Apparently the Kershaws lorded it over the far-richer Chesnuts that their patriarch John was a mere clerk in the out-back grocery store, while Kershaw brothers ran it (a subtle difference when we are talking aristocracies.)
John Chesnut (1837-1868)
Mary's husband's nephew and heir

Right after the Civil War Mary Chesnut and her favorite nephew Johnny Chesnut had a chat about the Kershaws on a carriage ride past the Quaker Cemetery. 

Camden's Quaker Cemetery

Camden's first families had sons who fought for the Confederacy in the Civil War, including Johnny. The Kershaws took pride in another Joseph Kershaw: General J.B. Kershaw.

Mary's 1905 published diary placed Generals Kershaw and Chesnut
next to each other. Mary, dead for thirty year, had nothing to do with that.

Mary and Johnny joked about this Kershaw's distinguished career with Johnny hoping the General's reputation might encourage Kershaws to...
"Let the shop of a hundred years ago rest for a while. Upon my soul, I have a desire to go in there and look at the Kershaw tombstones. I am sure they have put it on their marble tablets that we had an ancestor one day a hundred years ago who was a clerk in their shop." 
Johnny expected to see the last line on Joseph's tombstone
recall when he'd hired the poor John Chesnut in his grocery store.

Mary went on in her memoir recalling the post-Revolution fortunes of the Kershaw family:
"In the second generation the shop had so far sunk that the John Chesnut of that day refused to let his daughter marry a handsome, dissipated Kershaw, and she, [Mary's husband's Great Aunt Harriet Chesnut] a spoiled beauty, who could not endure to obey orders when they were disagreeable to her, went up to her room and therein remained, never once coming out of it for forty years. Her father let her have her own way in that; he provided servants to wait upon her and every conceivable luxury that she desired, but neither party would give in."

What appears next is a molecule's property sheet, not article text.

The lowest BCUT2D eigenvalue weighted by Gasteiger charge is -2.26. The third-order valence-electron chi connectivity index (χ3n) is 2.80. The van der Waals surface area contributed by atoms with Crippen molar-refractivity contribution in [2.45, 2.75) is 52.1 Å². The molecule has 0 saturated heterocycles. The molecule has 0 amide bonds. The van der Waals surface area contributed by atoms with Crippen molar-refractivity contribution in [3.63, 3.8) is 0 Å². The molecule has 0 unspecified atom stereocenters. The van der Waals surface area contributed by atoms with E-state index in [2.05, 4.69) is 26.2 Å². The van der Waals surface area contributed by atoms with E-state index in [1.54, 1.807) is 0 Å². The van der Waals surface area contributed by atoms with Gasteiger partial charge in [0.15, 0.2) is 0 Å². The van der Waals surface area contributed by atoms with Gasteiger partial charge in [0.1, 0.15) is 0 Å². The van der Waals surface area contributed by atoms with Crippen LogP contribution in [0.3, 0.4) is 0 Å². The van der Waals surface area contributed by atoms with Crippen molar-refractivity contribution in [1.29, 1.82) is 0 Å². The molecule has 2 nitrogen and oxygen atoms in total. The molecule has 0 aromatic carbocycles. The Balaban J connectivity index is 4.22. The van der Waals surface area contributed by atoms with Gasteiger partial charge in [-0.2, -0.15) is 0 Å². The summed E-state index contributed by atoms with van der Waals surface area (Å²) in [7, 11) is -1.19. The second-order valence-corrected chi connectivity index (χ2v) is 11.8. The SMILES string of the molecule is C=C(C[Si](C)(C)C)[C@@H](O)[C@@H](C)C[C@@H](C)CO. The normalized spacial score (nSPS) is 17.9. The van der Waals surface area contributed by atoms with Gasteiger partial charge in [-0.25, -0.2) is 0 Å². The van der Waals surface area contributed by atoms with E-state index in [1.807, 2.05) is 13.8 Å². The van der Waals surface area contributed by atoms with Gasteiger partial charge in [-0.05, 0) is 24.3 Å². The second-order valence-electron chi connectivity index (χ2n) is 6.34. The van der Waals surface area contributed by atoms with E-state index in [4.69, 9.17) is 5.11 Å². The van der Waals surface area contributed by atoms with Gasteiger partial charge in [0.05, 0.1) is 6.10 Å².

Camden's history tells part of the tale.
A ruined life.

Camden in the early 20th century.
Small turf; large turf war.

Mary was apparently quite irritated with the Kershaws because she continued about a Kershaw/
Chesnut lawsuit over an estate, in which her father lawyer Stephen Decatur Miller had some interest. She quoted the letter begging her father-in-law not to pursue the claim as it would "beggar Miss Mary Kershaw [who] still owned a few negroes and some land and was highly respected by all the Camden world." This must have been in the 1830s or earlier as Mary's father died in 1838.

James Chesnut dropped the suit. Mary thought that it was because James's Chesnut's father had "been kindly treated" as a clerk in the pre-Revolutionary grocery shop, "He would never allow anything to be done when the family lost their prosperity which could in any way annoy them."

Young Johnny: "Barring marrying them."

By then the Chesnuts were paupers too, but the hostilities probably went on. Let's hope nobody  invited any Kershaws and  Chesnuts to the same quilting party.

Sentimental look at an early quilting party. Looks like more fun.

I've been reading Mary Chesnut's diaries and memoirs, working on an applique BOM for 2020 on the theme of her Civil War memories. Cassandra's Circle will begin on the Civil War Quilts blog at the end of January 2020. That Mary---what a gossip!


  1. How very entertaining, thanks for sharing this historical tale...

  2. A good read, although I don't think one of those fellows is a gentleman - he has a little wandering hand problem. On the other hand perhaps the lady is no lady! LOL!
    I rather like the sound of a quilting frolic! Cheers Barbara :D

  3. Here's a good read about the absence of smiles in old portraits and photos